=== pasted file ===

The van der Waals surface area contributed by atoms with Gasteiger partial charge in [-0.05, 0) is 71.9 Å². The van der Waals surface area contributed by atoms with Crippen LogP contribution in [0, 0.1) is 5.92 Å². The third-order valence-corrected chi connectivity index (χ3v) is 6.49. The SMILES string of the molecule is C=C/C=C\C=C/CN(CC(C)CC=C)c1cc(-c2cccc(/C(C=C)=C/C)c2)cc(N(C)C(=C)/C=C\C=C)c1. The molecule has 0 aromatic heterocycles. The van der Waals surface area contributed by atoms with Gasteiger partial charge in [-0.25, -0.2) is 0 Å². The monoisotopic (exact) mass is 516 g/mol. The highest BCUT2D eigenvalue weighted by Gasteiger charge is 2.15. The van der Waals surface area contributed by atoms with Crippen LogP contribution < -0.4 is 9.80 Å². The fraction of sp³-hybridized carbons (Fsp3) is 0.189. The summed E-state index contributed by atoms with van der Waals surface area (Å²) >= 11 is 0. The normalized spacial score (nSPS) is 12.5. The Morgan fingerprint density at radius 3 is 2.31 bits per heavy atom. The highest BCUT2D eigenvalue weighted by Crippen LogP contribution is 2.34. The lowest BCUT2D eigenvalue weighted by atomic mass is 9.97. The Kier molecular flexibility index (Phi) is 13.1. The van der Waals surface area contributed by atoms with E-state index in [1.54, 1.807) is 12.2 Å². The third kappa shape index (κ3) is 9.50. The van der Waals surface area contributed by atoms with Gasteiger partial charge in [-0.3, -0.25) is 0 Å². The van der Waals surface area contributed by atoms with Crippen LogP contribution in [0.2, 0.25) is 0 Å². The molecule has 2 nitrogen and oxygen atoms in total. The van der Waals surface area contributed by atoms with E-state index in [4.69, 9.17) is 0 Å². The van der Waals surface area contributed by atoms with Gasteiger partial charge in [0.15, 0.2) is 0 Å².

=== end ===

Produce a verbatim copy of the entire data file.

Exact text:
The van der Waals surface area contributed by atoms with Gasteiger partial charge in [-0.05, 0) is 71.9 Å². The van der Waals surface area contributed by atoms with Crippen LogP contribution in [0, 0.1) is 5.92 Å². The third-order valence-corrected chi connectivity index (χ3v) is 6.49. The SMILES string of the molecule is C=C/C=C\C=C/CN(CC(C)CC=C)c1cc(-c2cccc(/C(C=C)=C/C)c2)cc(N(C)C(=C)/C=C\C=C)c1. The molecule has 0 aromatic heterocycles. The van der Waals surface area contributed by atoms with Gasteiger partial charge in [-0.25, -0.2) is 0 Å². The monoisotopic (exact) mass is 516 g/mol. The highest BCUT2D eigenvalue weighted by Gasteiger charge is 2.15. The van der Waals surface area contributed by atoms with Crippen LogP contribution < -0.4 is 9.80 Å². The fraction of sp³-hybridized carbons (Fsp3) is 0.189. The summed E-state index contributed by atoms with van der Waals surface area (Å²) >= 11 is 0. The normalized spacial score (nSPS) is 12.5. The Morgan fingerprint density at radius 3 is 2.31 bits per heavy atom. The highest BCUT2D eigenvalue weighted by Crippen LogP contribution is 2.34. The lowest BCUT2D eigenvalue weighted by atomic mass is 9.97. The Kier molecular flexibility index (Phi) is 13.1. The van der Waals surface area contributed by atoms with E-state index in [1.54, 1.807) is 12.2 Å². The third kappa shape index (κ3) is 9.50. The van der Waals surface area contributed by atoms with Gasteiger partial charge in [-0.3, -0.25) is 0 Å². The van der Waals surface area contributed by atoms with Crippen LogP contribution in [0.2, 0.25) is 0 Å². The molecule has 2 nitrogen and oxygen atoms in total. The van der Waals surface area contributed by atoms with E-state index in [4.69, 9.17) is 0 Å². The van der Waals surface area contributed by atoms with Gasteiger partial charge in [0.15, 0.2) is 0 Å².